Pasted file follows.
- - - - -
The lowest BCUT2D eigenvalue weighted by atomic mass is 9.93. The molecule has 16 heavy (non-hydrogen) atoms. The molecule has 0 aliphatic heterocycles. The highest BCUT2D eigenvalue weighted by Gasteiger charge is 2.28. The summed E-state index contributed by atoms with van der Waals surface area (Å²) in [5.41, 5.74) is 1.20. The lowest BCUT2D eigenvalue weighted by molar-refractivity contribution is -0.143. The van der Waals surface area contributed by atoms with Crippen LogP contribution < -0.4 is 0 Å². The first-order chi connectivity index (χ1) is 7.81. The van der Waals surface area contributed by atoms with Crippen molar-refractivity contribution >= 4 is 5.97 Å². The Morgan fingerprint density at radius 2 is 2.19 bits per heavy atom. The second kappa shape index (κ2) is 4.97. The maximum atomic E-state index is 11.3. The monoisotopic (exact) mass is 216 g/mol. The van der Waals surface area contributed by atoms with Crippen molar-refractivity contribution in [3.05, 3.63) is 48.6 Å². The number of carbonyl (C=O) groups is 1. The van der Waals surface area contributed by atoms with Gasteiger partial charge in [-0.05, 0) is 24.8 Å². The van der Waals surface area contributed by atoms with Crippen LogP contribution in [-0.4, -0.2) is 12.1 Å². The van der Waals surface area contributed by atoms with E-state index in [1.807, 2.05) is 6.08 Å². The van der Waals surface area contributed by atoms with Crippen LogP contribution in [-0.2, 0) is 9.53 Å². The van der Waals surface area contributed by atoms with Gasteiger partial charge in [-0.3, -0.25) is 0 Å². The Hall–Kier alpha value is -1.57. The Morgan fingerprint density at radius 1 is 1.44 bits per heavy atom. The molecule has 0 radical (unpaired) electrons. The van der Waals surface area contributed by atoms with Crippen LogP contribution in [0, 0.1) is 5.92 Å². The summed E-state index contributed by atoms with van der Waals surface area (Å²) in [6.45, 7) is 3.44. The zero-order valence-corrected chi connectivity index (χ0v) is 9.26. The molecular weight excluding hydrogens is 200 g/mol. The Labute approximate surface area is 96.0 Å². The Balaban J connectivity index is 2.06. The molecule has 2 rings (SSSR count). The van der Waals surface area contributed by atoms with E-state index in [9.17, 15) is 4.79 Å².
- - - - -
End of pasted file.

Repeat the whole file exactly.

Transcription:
The lowest BCUT2D eigenvalue weighted by atomic mass is 9.93. The molecule has 16 heavy (non-hydrogen) atoms. The molecule has 0 aliphatic heterocycles. The highest BCUT2D eigenvalue weighted by Gasteiger charge is 2.28. The summed E-state index contributed by atoms with van der Waals surface area (Å²) in [5.41, 5.74) is 1.20. The lowest BCUT2D eigenvalue weighted by molar-refractivity contribution is -0.143. The van der Waals surface area contributed by atoms with Crippen LogP contribution < -0.4 is 0 Å². The first-order chi connectivity index (χ1) is 7.81. The van der Waals surface area contributed by atoms with Crippen molar-refractivity contribution >= 4 is 5.97 Å². The Morgan fingerprint density at radius 2 is 2.19 bits per heavy atom. The second kappa shape index (κ2) is 4.97. The maximum atomic E-state index is 11.3. The monoisotopic (exact) mass is 216 g/mol. The van der Waals surface area contributed by atoms with Crippen molar-refractivity contribution in [3.05, 3.63) is 48.6 Å². The number of carbonyl (C=O) groups is 1. The van der Waals surface area contributed by atoms with Gasteiger partial charge in [-0.05, 0) is 24.8 Å². The van der Waals surface area contributed by atoms with Crippen LogP contribution in [-0.4, -0.2) is 12.1 Å². The van der Waals surface area contributed by atoms with E-state index in [1.807, 2.05) is 6.08 Å². The van der Waals surface area contributed by atoms with Crippen LogP contribution in [-0.2, 0) is 9.53 Å². The van der Waals surface area contributed by atoms with Gasteiger partial charge in [-0.3, -0.25) is 0 Å². The Hall–Kier alpha value is -1.57. The Morgan fingerprint density at radius 1 is 1.44 bits per heavy atom. The molecule has 0 radical (unpaired) electrons. The van der Waals surface area contributed by atoms with Crippen LogP contribution in [0, 0.1) is 5.92 Å². The summed E-state index contributed by atoms with van der Waals surface area (Å²) in [6.45, 7) is 3.44. The zero-order valence-corrected chi connectivity index (χ0v) is 9.26. The molecular weight excluding hydrogens is 200 g/mol. The Labute approximate surface area is 96.0 Å². The Balaban J connectivity index is 2.06. The molecule has 2 rings (SSSR count). The van der Waals surface area contributed by atoms with E-state index in [9.17, 15) is 4.79 Å².